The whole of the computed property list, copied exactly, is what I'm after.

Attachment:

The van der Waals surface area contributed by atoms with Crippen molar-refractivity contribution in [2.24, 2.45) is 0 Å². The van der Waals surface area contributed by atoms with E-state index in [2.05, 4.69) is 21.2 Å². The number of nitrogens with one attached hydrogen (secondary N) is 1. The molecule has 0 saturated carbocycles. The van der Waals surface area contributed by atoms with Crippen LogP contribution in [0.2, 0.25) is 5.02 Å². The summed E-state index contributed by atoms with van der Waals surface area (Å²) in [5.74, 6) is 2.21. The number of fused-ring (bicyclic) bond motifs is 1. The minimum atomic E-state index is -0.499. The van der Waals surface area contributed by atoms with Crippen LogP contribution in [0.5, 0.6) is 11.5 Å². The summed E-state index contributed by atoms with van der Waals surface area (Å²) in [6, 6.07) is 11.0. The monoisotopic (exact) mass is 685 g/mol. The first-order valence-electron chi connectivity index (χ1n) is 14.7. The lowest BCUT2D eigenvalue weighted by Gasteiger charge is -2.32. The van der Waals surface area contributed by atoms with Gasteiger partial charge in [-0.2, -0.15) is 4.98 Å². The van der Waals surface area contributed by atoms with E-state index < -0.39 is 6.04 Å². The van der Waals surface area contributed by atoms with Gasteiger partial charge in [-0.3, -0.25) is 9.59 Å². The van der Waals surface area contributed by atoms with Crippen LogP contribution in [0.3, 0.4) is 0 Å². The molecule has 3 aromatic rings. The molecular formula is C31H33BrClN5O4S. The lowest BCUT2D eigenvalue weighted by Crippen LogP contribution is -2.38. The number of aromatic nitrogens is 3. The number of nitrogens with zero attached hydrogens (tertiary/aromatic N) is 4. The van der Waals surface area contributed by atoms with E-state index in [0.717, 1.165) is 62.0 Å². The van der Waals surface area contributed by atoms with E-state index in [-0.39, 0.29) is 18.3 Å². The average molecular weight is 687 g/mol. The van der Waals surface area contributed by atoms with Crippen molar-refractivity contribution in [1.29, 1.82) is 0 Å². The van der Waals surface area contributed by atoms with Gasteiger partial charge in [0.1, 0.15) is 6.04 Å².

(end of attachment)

The van der Waals surface area contributed by atoms with Crippen molar-refractivity contribution in [2.24, 2.45) is 0 Å². The van der Waals surface area contributed by atoms with E-state index in [2.05, 4.69) is 21.2 Å². The number of nitrogens with one attached hydrogen (secondary N) is 1. The molecule has 0 saturated carbocycles. The van der Waals surface area contributed by atoms with Crippen LogP contribution in [0.2, 0.25) is 5.02 Å². The summed E-state index contributed by atoms with van der Waals surface area (Å²) in [5.74, 6) is 2.21. The number of fused-ring (bicyclic) bond motifs is 1. The minimum atomic E-state index is -0.499. The van der Waals surface area contributed by atoms with Crippen LogP contribution in [0.5, 0.6) is 11.5 Å². The summed E-state index contributed by atoms with van der Waals surface area (Å²) in [6, 6.07) is 11.0. The monoisotopic (exact) mass is 685 g/mol. The first-order valence-electron chi connectivity index (χ1n) is 14.7. The lowest BCUT2D eigenvalue weighted by Gasteiger charge is -2.32. The van der Waals surface area contributed by atoms with Gasteiger partial charge in [-0.2, -0.15) is 4.98 Å². The van der Waals surface area contributed by atoms with E-state index < -0.39 is 6.04 Å². The van der Waals surface area contributed by atoms with Gasteiger partial charge in [-0.3, -0.25) is 9.59 Å². The van der Waals surface area contributed by atoms with Crippen LogP contribution in [0.3, 0.4) is 0 Å². The molecule has 3 aromatic rings. The molecular formula is C31H33BrClN5O4S. The lowest BCUT2D eigenvalue weighted by Crippen LogP contribution is -2.38. The number of aromatic nitrogens is 3. The number of nitrogens with zero attached hydrogens (tertiary/aromatic N) is 4. The van der Waals surface area contributed by atoms with E-state index in [0.717, 1.165) is 62.0 Å². The van der Waals surface area contributed by atoms with E-state index in [-0.39, 0.29) is 18.3 Å². The average molecular weight is 687 g/mol. The van der Waals surface area contributed by atoms with Crippen molar-refractivity contribution in [1.29, 1.82) is 0 Å². The van der Waals surface area contributed by atoms with Gasteiger partial charge in [0.1, 0.15) is 6.04 Å².